However, before he left Zillow last year, the company learned Hania “copied, removed and misappropriated sensitive, confidential and/or proprietary information from Zillow by sending emails from his Zillow email account to his personal email account in the months, weeks and days before he left employment with Zillow,” according to court documents.
In a statement to Inman, a Zillow spokesperson said Compass’ practices “are unlawful, and because we have a responsibility to protect our intellectual property, we are taking action.”
“We take seriously the agreements Zillow Group makes with its employees, and we work to fairly and completely enforce those agreements when we believe they are violated,” the statement adds.
The court documents also allege that Compass opened an “engineering hub in Seattle to directly compete with Zillow in the highly competitive technology sector focused on simplifying the home buying and selling process.”
“It then initiated a campaign to recruit Zillow employees,” the documents add.
Zillow ultimately claims in the court documents that these efforts worked, but that employees who decamped for Compass did so “in violation of their employment agreements.” The online portal, marketing, and iBuying company goes on to say in its lawsuits that the situation “greatly harms” its business, and that it is in fact a direct competitor of Compass — a key point in a case that hinges on non-compete clauses in employment contracts.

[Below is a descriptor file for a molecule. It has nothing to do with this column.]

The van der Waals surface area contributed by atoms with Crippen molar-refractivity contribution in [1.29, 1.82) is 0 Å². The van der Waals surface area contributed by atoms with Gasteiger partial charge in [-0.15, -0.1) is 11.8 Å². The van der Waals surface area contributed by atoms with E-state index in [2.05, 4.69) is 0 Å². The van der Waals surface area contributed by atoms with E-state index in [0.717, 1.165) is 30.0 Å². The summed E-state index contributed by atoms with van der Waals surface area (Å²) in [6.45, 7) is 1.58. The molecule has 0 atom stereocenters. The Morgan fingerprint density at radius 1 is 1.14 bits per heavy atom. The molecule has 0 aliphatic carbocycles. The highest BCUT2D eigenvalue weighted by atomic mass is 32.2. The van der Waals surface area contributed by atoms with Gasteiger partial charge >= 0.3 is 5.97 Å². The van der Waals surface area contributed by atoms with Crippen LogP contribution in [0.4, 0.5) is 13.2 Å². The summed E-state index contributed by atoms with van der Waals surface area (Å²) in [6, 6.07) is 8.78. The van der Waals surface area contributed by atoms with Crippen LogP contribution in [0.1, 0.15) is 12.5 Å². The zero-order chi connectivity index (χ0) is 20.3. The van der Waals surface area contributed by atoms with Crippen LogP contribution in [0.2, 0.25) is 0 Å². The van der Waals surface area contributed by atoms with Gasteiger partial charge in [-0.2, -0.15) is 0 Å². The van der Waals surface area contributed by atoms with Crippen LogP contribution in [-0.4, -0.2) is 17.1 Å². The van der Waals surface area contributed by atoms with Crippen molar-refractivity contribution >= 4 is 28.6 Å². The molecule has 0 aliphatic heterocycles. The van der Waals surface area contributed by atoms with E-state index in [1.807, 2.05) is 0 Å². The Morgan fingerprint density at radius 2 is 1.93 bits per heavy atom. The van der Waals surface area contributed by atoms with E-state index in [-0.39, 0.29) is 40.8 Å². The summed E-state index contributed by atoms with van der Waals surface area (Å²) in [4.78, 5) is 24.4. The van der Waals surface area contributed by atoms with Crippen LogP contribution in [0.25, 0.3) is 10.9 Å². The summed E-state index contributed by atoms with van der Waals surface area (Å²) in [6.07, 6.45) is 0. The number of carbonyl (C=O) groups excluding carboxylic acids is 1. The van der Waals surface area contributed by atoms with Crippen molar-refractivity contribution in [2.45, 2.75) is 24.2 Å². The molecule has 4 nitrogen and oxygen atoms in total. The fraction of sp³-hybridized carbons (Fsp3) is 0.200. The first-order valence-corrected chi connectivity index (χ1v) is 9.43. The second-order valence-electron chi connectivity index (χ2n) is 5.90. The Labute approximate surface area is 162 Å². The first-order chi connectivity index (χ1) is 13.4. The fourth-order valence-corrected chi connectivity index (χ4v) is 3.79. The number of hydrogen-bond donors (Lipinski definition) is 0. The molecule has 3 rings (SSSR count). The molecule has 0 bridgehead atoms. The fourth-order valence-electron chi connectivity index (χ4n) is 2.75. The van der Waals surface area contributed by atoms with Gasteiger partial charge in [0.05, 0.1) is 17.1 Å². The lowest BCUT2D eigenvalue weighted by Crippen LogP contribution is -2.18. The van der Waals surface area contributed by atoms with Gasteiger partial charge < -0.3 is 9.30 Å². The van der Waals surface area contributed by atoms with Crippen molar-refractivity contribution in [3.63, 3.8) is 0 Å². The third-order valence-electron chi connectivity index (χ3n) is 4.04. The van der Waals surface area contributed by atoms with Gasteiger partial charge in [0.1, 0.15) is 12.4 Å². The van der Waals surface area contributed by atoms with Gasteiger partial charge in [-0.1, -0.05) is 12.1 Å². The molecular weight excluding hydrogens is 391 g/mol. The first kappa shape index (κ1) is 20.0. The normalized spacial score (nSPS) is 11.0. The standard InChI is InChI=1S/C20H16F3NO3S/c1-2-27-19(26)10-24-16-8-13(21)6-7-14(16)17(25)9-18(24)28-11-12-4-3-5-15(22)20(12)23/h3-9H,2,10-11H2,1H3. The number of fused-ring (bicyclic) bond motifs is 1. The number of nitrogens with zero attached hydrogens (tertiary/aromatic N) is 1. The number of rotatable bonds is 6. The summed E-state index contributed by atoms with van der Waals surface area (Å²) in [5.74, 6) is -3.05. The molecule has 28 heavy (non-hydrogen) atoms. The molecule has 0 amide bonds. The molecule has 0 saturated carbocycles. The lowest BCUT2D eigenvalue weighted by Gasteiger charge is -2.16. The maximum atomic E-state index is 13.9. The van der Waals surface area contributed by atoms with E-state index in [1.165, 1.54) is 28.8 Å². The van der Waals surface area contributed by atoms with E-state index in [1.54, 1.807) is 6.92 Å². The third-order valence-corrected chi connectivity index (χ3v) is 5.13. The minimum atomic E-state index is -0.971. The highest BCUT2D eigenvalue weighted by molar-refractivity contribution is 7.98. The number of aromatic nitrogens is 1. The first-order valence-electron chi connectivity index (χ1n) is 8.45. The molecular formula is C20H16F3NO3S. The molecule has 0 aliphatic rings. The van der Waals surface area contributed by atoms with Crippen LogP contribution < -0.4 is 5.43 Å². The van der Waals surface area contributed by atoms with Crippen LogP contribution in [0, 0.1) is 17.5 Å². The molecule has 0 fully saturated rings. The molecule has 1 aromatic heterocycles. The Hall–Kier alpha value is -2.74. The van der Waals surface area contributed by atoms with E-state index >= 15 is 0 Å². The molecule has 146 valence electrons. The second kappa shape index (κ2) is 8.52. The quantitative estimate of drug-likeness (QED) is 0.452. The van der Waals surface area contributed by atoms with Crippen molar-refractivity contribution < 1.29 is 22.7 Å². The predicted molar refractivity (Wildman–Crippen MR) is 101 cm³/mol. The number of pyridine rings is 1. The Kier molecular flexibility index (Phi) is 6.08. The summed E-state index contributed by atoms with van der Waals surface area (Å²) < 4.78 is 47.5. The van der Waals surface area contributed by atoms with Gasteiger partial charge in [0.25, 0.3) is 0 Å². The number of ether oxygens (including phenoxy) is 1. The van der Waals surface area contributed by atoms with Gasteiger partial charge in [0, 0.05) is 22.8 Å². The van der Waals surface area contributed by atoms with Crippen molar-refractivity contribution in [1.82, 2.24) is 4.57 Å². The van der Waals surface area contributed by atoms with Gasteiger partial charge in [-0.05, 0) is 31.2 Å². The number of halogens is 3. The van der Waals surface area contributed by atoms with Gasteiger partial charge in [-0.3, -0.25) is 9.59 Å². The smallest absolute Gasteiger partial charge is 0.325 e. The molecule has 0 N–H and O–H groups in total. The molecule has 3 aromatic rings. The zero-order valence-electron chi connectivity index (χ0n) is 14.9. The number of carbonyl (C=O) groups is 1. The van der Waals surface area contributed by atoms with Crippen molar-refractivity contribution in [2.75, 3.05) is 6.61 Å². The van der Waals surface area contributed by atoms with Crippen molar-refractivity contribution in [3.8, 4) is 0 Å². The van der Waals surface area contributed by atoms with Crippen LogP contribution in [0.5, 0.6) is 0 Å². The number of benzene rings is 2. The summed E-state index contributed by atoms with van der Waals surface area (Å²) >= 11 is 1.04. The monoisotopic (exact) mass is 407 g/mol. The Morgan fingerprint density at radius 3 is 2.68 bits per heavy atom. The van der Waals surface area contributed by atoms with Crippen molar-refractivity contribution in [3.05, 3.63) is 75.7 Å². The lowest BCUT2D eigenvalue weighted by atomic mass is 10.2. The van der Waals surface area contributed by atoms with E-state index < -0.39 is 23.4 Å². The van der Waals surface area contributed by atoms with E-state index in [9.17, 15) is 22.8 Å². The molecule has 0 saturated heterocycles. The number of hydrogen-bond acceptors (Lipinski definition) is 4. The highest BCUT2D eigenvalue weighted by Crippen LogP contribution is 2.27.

Compass, however, disagrees with Zillow. In a statement to Inman, a company spokesperson said that “you cannot break a non-compete by leaving to go to a company that does not compete with you.”
“With hundreds of engineers and hundreds of sales people, it’s unfortunate that losing three individual contributors would result in using scare tactics to intimidate current employees from leaving,” the Compass spokesperson added. “Compass has never asked and would never accept any trade secrets.”
Compass had also previously “abolished non-competes for anyone that we hired as we believe that people should work at Compass because they want to, not because they are forced to,” the spokesperson said.
The suit comes as both companies intensify their efforts to dominate the real estate technology space. Zillow has for example aggressively expanded its iBuying program, launched a lending service, and offers a variety of other technologies such as a 3D Home tool.
Compass has also rushed to expand its offerings, and earlier this month proclaimed a desire to be a “one-stop shop” for real estate services. Moreover, the firm recently bought customer relationship management platform Contractually, as well as a number of different brokerages.
Zillow’s lawsuits ask for monetary damages, which would be determined in a trial. The company also asks the court to enforce the 12-month noncompete clause in Chen’s contract, as well as issue a ruling that would prevent Hania and Millisock from sharing Zillow’s proprietary and confidential information.